Attorneys: Lyons did right to hire counsel in daughter’s case

The father of the 9-year-old girl stabbed to death two weeks ago is angry about the apparent cloud of suspicion that hovers over him after Chicago police paid several visits to his home in the last four days, prompting him to hire an attorney.

The father of the 9-year-old girl stabbed to death two weeks ago is angry about the apparent cloud of suspicion that hovers over him after Chicago police paid several visits to his home in the last four days, prompting him to hire an attorney.

Police searched Richard Lyons’ home shortly after 2 a.m. Sunday for about two hours, but did not take anything from there. The previous morning they seized the van that was used to transport Mya Lyons to Jackson Park Hospital, where she died. Last Thursday, the father took a lie detector test.

Mya was found June 14 by her father in an alley near his home in the 8400 block of South Gilbert Court. She was brutally stabbed and died of her injuries a few hours later.

Richard Lyons, with legal counsel by his side Sunday, said detectives ruffled his feathers when they made “accusatory and threatening” statements to him while at his home, leading Lyons to believe the focus of his daughter’s investigation has shifted towards him.

Alan Blumenthal, Lyons’ attorney, said his client has been fully cooperative with the police since the onset of the investigation, including submitting DNA samples and offering the keys to the van that carried Mya to Jackson Park Hospital.

Lyons and Blumenthal declined to reveal what the statements were.

“He is and has been a good and loving father to his children,” Blumenthal said Sunday outside of Lyons’ residence, adding that Lyons is “in no way responsible.”

Criminal defense attorney Mabel Taylor said if detectives did make accusatory statements to Lyons, he was right to seek legal representation.

“The investigation could be taking its natural course, but if it’s true that they made some statements to him that alludes to the police thinking he had something to do with his daughter’s death, Mr. Lyons had no choice but to hire an attorney. He has to make sure he is not railroaded,” Taylor said.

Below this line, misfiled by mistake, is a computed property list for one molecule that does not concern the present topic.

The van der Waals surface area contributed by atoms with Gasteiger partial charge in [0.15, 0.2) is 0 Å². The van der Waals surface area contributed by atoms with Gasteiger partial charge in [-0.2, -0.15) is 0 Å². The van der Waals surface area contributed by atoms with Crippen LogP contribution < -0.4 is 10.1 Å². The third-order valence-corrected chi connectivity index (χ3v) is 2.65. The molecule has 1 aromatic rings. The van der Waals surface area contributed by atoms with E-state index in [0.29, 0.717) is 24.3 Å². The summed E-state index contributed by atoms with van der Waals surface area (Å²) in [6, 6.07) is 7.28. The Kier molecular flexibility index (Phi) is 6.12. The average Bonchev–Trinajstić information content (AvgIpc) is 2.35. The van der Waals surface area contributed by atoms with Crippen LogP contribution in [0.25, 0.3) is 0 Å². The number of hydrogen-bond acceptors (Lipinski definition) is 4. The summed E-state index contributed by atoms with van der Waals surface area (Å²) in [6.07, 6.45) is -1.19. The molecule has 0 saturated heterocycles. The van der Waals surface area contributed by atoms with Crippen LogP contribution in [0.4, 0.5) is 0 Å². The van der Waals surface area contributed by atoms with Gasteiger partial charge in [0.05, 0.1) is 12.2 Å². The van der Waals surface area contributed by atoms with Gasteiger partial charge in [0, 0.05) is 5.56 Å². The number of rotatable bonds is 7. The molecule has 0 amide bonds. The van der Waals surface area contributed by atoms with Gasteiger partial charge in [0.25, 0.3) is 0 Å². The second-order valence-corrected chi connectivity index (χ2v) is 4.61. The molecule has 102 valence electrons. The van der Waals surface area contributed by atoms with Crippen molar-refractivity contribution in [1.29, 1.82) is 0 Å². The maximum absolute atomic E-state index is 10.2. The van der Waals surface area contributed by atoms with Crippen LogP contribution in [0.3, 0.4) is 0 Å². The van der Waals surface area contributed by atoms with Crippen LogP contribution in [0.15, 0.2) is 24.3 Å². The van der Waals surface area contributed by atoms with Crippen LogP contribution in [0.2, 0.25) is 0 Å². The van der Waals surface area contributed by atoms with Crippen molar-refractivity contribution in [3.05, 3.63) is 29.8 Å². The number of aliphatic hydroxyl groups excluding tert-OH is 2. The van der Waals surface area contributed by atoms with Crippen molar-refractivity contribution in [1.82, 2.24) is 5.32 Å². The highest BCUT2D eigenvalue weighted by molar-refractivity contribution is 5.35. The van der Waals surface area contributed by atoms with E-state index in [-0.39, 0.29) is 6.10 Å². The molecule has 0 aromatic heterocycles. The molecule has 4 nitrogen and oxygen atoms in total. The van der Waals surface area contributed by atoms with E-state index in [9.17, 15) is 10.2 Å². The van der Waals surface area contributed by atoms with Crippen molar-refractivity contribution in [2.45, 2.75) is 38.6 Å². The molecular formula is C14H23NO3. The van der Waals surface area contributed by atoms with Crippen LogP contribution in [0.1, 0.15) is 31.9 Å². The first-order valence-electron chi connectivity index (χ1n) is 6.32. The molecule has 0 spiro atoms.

Police said Lyons and his family have been cooperative with investigators, but declined to say whether or not they have pinpointed their focus on the father. They said no one has been ruled out as a suspect.

In a statement, police spokesperson Monique Bond said, “It is in the best interest of this investigation that we allow the investigation to take its proper course. Detectives have and continue to conduct themselves accordingly. Their top priority is to solve this case.”

Lyons, who has not been named a “person of interest” in his daughter’s case, requested privacy for him and his family.

“My family and I simply want to be left alone so we can remember Mya and deal with our broken hearts,” an emotional Lyons said.

Another criminal defense attorney, Andre Grant, said, “The police doesn’t have to publicly announce that he’s a ‘person of interest,’ but all signs lead to it.”

Grant said Lyons should have contacted an attorney when he was asked to take a polygraph test.

“If they ask you to come in and take a lie detector test, they are checking on the veracity of his statements. When they get search warrants to seize items, they have some doubts,” said Grant.

A “person of interest” was questioned and released about a week after Mya was killed, and a knife with blood on it was found July 21 near where she was discovered. Lab results are pending.

A day after the 9-year-old was found, the father, other relatives and a neighbor submitted DNA samples.

Grant and Taylor both said Lyons” case is almost reminiscent of two Illinois cases in the last decade where a relative was charged with murder.

Corethian Bell, a mentally-challenged man, was released in 2002 after spending 17 months behind bars for allegedly killing his mother. Police said he gave a videotaped confession, but DNA evidence proved otherwise.

In 2005, Kevin Fox was released after spending eight months in jail for allegedly raping and murdering his 3- year-old daughter. Police said he confessed on videotape. DNA tests failed to link Fox to his daughter’s death.

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